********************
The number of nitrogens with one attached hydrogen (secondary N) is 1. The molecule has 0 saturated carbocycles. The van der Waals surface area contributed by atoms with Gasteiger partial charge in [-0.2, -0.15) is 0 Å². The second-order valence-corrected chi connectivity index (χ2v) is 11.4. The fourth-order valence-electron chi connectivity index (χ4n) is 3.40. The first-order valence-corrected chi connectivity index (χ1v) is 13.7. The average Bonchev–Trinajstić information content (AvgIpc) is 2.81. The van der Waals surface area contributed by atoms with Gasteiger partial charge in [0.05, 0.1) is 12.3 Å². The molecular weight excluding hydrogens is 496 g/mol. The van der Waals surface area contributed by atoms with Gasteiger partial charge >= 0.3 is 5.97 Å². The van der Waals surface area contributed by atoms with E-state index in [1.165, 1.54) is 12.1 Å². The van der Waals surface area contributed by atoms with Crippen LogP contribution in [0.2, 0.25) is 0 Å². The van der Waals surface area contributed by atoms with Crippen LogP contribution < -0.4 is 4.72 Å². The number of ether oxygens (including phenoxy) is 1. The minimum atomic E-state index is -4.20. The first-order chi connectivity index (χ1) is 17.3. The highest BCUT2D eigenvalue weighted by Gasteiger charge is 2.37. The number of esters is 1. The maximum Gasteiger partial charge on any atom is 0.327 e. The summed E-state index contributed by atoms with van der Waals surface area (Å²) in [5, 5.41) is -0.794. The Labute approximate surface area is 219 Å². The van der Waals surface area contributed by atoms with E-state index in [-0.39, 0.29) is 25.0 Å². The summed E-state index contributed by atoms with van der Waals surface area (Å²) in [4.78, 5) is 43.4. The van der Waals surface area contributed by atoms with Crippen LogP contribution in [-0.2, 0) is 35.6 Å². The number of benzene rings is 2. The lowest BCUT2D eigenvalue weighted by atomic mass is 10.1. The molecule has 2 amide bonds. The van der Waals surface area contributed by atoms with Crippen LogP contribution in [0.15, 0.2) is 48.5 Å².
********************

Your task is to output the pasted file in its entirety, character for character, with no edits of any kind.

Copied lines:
The number of nitrogens with one attached hydrogen (secondary N) is 1. The molecule has 0 saturated carbocycles. The van der Waals surface area contributed by atoms with Gasteiger partial charge in [-0.2, -0.15) is 0 Å². The second-order valence-corrected chi connectivity index (χ2v) is 11.4. The fourth-order valence-electron chi connectivity index (χ4n) is 3.40. The first-order valence-corrected chi connectivity index (χ1v) is 13.7. The average Bonchev–Trinajstić information content (AvgIpc) is 2.81. The van der Waals surface area contributed by atoms with Gasteiger partial charge in [0.05, 0.1) is 12.3 Å². The molecular weight excluding hydrogens is 496 g/mol. The van der Waals surface area contributed by atoms with Gasteiger partial charge >= 0.3 is 5.97 Å². The van der Waals surface area contributed by atoms with E-state index in [1.165, 1.54) is 12.1 Å². The van der Waals surface area contributed by atoms with Crippen LogP contribution in [0.2, 0.25) is 0 Å². The van der Waals surface area contributed by atoms with Crippen LogP contribution < -0.4 is 4.72 Å². The number of ether oxygens (including phenoxy) is 1. The minimum atomic E-state index is -4.20. The first-order chi connectivity index (χ1) is 17.3. The highest BCUT2D eigenvalue weighted by Gasteiger charge is 2.37. The number of esters is 1. The maximum Gasteiger partial charge on any atom is 0.327 e. The summed E-state index contributed by atoms with van der Waals surface area (Å²) in [5, 5.41) is -0.794. The Labute approximate surface area is 219 Å². The van der Waals surface area contributed by atoms with E-state index in [-0.39, 0.29) is 25.0 Å². The summed E-state index contributed by atoms with van der Waals surface area (Å²) in [4.78, 5) is 43.4. The van der Waals surface area contributed by atoms with Crippen LogP contribution in [-0.2, 0) is 35.6 Å². The number of benzene rings is 2. The lowest BCUT2D eigenvalue weighted by atomic mass is 10.1. The molecule has 2 amide bonds. The van der Waals surface area contributed by atoms with Crippen LogP contribution in [0.15, 0.2) is 48.5 Å².